Beads of Gratitude

Beads of gratitude

Since Tuesday, I’ve been trying to find just the right words to tell you about Words in Process, the reading of my forthcoming novel and discussion of blogging that I did on June 18 at Allegory Gallery in Ligonier.

But, first. A few beads of gratitude.

So many people helped make the evening happen and made this such a wonderful one for me. I owe a great deal of thanks to Amy Yanity for inviting me to be part of this writers series. Amy’s one of my newest friends who somehow feels like a kindred spirit (together, our collective ghost radars are probably turbo-charged). Our daughters, present at the reading, resembled twins and seemed to feel the same way. 

Amy introducing me

Amy Yanity (left) introducing me.

Allegory GalleryAnd my thanks also to Andrew Thornton, an incredible and breathtaking talent who celebrates art in all forms through his craft as well as through his shop, Allegory Gallery. Described as “one part bead shop, one part jewelry boutique, one part fine art gallery, and one part gift shop,” from the moment Andrew welcomed us, I knew this was a place alive with art reverberating from every corner. Ligonier is so, so lucky to have him.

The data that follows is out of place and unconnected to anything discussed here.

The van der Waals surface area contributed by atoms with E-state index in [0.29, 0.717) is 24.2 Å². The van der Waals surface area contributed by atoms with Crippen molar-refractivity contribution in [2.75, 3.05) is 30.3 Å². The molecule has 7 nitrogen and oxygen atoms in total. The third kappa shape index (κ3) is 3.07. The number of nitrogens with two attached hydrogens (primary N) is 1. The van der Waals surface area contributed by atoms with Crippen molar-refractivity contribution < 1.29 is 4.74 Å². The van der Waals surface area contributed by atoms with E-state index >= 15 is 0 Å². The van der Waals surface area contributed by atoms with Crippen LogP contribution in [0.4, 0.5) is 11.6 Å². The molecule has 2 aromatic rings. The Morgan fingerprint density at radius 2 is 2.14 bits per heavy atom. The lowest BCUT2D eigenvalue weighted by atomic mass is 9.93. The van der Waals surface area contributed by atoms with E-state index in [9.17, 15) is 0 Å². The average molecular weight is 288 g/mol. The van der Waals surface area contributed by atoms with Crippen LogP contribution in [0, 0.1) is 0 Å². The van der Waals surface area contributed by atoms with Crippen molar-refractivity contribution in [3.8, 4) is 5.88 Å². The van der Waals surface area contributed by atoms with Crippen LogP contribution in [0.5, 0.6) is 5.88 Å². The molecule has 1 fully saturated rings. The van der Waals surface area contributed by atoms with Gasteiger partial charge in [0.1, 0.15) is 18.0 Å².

Hydrangea cupcakes

And to my seems-like-a-brother friend, Keith Campbell, for the introduction to Amy and the steadfast belief in my work (all of it), and the incredible hydrangea cupcakes he made (red velvet cupcakes with chocolate liqueur!) in celebration of this story. Indulge me for a moment on the meaning of the hydrangea, so apropos here, from “…a bouquet of hydrangea expresses the giver’s gratefulness for the recipient’s understanding. Still others suggest it represents anything that’s sincerely heartfelt.” That is my friend Keith, precisely.

It is true, and especially so in these times, that we get by with a little help from our friends.

So, then.